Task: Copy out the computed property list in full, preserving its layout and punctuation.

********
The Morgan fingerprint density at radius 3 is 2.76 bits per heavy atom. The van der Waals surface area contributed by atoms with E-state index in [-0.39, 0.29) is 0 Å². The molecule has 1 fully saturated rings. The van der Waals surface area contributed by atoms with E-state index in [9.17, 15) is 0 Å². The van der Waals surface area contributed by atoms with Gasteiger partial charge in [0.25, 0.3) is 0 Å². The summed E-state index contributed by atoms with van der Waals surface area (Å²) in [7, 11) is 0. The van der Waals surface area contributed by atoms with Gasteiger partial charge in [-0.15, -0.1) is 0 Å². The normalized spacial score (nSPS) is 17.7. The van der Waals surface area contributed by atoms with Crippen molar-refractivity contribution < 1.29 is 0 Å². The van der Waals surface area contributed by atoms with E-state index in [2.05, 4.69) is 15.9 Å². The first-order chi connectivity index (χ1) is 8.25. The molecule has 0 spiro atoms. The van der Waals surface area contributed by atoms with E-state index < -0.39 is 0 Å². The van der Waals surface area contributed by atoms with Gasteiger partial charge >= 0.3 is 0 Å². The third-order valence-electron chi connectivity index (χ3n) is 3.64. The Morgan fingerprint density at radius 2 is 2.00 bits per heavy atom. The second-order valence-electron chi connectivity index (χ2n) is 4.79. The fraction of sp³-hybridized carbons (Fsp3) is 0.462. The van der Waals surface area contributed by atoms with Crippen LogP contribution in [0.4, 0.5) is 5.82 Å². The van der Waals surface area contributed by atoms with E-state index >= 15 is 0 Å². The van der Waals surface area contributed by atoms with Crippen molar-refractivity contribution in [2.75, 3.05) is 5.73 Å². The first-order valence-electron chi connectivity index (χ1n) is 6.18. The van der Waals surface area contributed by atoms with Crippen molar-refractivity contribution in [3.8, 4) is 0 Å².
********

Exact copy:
The Morgan fingerprint density at radius 3 is 2.76 bits per heavy atom. The van der Waals surface area contributed by atoms with E-state index in [-0.39, 0.29) is 0 Å². The molecule has 1 fully saturated rings. The van der Waals surface area contributed by atoms with E-state index in [9.17, 15) is 0 Å². The van der Waals surface area contributed by atoms with Gasteiger partial charge in [0.25, 0.3) is 0 Å². The summed E-state index contributed by atoms with van der Waals surface area (Å²) in [7, 11) is 0. The van der Waals surface area contributed by atoms with Gasteiger partial charge in [-0.15, -0.1) is 0 Å². The normalized spacial score (nSPS) is 17.7. The van der Waals surface area contributed by atoms with Crippen molar-refractivity contribution < 1.29 is 0 Å². The van der Waals surface area contributed by atoms with E-state index in [2.05, 4.69) is 15.9 Å². The first-order chi connectivity index (χ1) is 8.25. The molecule has 0 spiro atoms. The van der Waals surface area contributed by atoms with E-state index < -0.39 is 0 Å². The van der Waals surface area contributed by atoms with Gasteiger partial charge >= 0.3 is 0 Å². The third-order valence-electron chi connectivity index (χ3n) is 3.64. The Morgan fingerprint density at radius 2 is 2.00 bits per heavy atom. The second-order valence-electron chi connectivity index (χ2n) is 4.79. The fraction of sp³-hybridized carbons (Fsp3) is 0.462. The van der Waals surface area contributed by atoms with Crippen LogP contribution in [0.4, 0.5) is 5.82 Å². The van der Waals surface area contributed by atoms with E-state index >= 15 is 0 Å². The van der Waals surface area contributed by atoms with Crippen molar-refractivity contribution in [2.75, 3.05) is 5.73 Å². The first-order valence-electron chi connectivity index (χ1n) is 6.18. The van der Waals surface area contributed by atoms with Crippen molar-refractivity contribution in [3.8, 4) is 0 Å².